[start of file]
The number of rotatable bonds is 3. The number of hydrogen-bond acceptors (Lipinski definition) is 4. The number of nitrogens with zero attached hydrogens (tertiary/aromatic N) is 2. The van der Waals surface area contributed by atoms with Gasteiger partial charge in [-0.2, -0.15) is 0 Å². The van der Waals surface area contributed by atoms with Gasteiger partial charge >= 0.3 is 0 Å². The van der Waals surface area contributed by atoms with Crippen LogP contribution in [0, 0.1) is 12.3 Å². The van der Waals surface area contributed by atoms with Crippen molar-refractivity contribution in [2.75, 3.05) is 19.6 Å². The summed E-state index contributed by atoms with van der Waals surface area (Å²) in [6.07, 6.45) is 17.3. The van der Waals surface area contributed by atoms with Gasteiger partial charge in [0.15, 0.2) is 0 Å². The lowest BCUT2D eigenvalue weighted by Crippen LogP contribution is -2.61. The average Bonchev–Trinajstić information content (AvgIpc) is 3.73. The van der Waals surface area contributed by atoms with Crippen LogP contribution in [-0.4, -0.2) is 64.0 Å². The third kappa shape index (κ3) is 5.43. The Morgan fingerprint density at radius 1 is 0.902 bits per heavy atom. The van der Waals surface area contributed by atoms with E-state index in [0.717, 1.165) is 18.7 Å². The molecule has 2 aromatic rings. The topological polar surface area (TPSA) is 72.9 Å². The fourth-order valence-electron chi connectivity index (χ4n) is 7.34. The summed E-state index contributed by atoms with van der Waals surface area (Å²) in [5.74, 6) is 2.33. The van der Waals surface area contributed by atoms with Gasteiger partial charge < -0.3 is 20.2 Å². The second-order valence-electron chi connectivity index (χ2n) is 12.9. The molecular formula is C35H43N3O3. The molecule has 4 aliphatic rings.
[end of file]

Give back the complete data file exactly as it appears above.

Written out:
The number of rotatable bonds is 3. The number of hydrogen-bond acceptors (Lipinski definition) is 4. The number of nitrogens with zero attached hydrogens (tertiary/aromatic N) is 2. The van der Waals surface area contributed by atoms with Gasteiger partial charge in [-0.2, -0.15) is 0 Å². The van der Waals surface area contributed by atoms with Gasteiger partial charge >= 0.3 is 0 Å². The van der Waals surface area contributed by atoms with Crippen LogP contribution in [0, 0.1) is 12.3 Å². The van der Waals surface area contributed by atoms with Crippen molar-refractivity contribution in [2.75, 3.05) is 19.6 Å². The summed E-state index contributed by atoms with van der Waals surface area (Å²) in [6.07, 6.45) is 17.3. The van der Waals surface area contributed by atoms with Gasteiger partial charge in [0.15, 0.2) is 0 Å². The lowest BCUT2D eigenvalue weighted by Crippen LogP contribution is -2.61. The average Bonchev–Trinajstić information content (AvgIpc) is 3.73. The van der Waals surface area contributed by atoms with Crippen LogP contribution in [-0.4, -0.2) is 64.0 Å². The third kappa shape index (κ3) is 5.43. The Morgan fingerprint density at radius 1 is 0.902 bits per heavy atom. The van der Waals surface area contributed by atoms with E-state index in [0.717, 1.165) is 18.7 Å². The molecule has 2 aromatic rings. The topological polar surface area (TPSA) is 72.9 Å². The fourth-order valence-electron chi connectivity index (χ4n) is 7.34. The summed E-state index contributed by atoms with van der Waals surface area (Å²) in [5.74, 6) is 2.33. The van der Waals surface area contributed by atoms with Gasteiger partial charge < -0.3 is 20.2 Å². The second-order valence-electron chi connectivity index (χ2n) is 12.9. The molecular formula is C35H43N3O3. The molecule has 4 aliphatic rings.